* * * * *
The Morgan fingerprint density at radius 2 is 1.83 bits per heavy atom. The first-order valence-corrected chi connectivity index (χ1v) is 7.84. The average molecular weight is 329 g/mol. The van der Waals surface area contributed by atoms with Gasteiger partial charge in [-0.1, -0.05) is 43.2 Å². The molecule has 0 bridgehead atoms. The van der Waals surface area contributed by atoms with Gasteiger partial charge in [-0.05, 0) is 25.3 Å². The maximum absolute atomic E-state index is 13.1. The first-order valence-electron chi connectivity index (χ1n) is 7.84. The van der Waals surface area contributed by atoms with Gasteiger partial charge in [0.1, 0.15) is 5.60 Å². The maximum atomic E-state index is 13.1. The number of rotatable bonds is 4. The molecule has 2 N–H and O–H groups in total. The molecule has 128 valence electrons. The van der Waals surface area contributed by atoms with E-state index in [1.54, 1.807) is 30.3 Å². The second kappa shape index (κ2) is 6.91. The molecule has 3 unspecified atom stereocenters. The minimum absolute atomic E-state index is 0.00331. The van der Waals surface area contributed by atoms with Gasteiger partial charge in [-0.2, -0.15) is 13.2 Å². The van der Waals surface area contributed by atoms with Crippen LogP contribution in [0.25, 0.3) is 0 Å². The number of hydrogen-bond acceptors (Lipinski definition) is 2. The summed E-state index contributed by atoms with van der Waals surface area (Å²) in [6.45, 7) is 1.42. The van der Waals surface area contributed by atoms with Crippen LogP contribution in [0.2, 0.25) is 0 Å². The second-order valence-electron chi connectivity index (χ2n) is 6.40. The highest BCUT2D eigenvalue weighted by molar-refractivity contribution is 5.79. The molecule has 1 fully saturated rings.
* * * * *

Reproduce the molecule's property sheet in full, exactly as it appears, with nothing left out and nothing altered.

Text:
The Morgan fingerprint density at radius 2 is 1.83 bits per heavy atom. The first-order valence-corrected chi connectivity index (χ1v) is 7.84. The average molecular weight is 329 g/mol. The van der Waals surface area contributed by atoms with Gasteiger partial charge in [-0.1, -0.05) is 43.2 Å². The molecule has 0 bridgehead atoms. The van der Waals surface area contributed by atoms with Gasteiger partial charge in [-0.05, 0) is 25.3 Å². The maximum absolute atomic E-state index is 13.1. The first-order valence-electron chi connectivity index (χ1n) is 7.84. The van der Waals surface area contributed by atoms with Gasteiger partial charge in [0.1, 0.15) is 5.60 Å². The maximum atomic E-state index is 13.1. The number of rotatable bonds is 4. The molecule has 2 N–H and O–H groups in total. The molecule has 128 valence electrons. The van der Waals surface area contributed by atoms with E-state index in [1.54, 1.807) is 30.3 Å². The second kappa shape index (κ2) is 6.91. The molecule has 3 unspecified atom stereocenters. The minimum absolute atomic E-state index is 0.00331. The van der Waals surface area contributed by atoms with Gasteiger partial charge in [-0.2, -0.15) is 13.2 Å². The van der Waals surface area contributed by atoms with Crippen LogP contribution in [0.25, 0.3) is 0 Å². The number of hydrogen-bond acceptors (Lipinski definition) is 2. The summed E-state index contributed by atoms with van der Waals surface area (Å²) in [6.45, 7) is 1.42. The van der Waals surface area contributed by atoms with Crippen LogP contribution in [0.2, 0.25) is 0 Å². The second-order valence-electron chi connectivity index (χ2n) is 6.40. The highest BCUT2D eigenvalue weighted by molar-refractivity contribution is 5.79. The molecule has 1 fully saturated rings.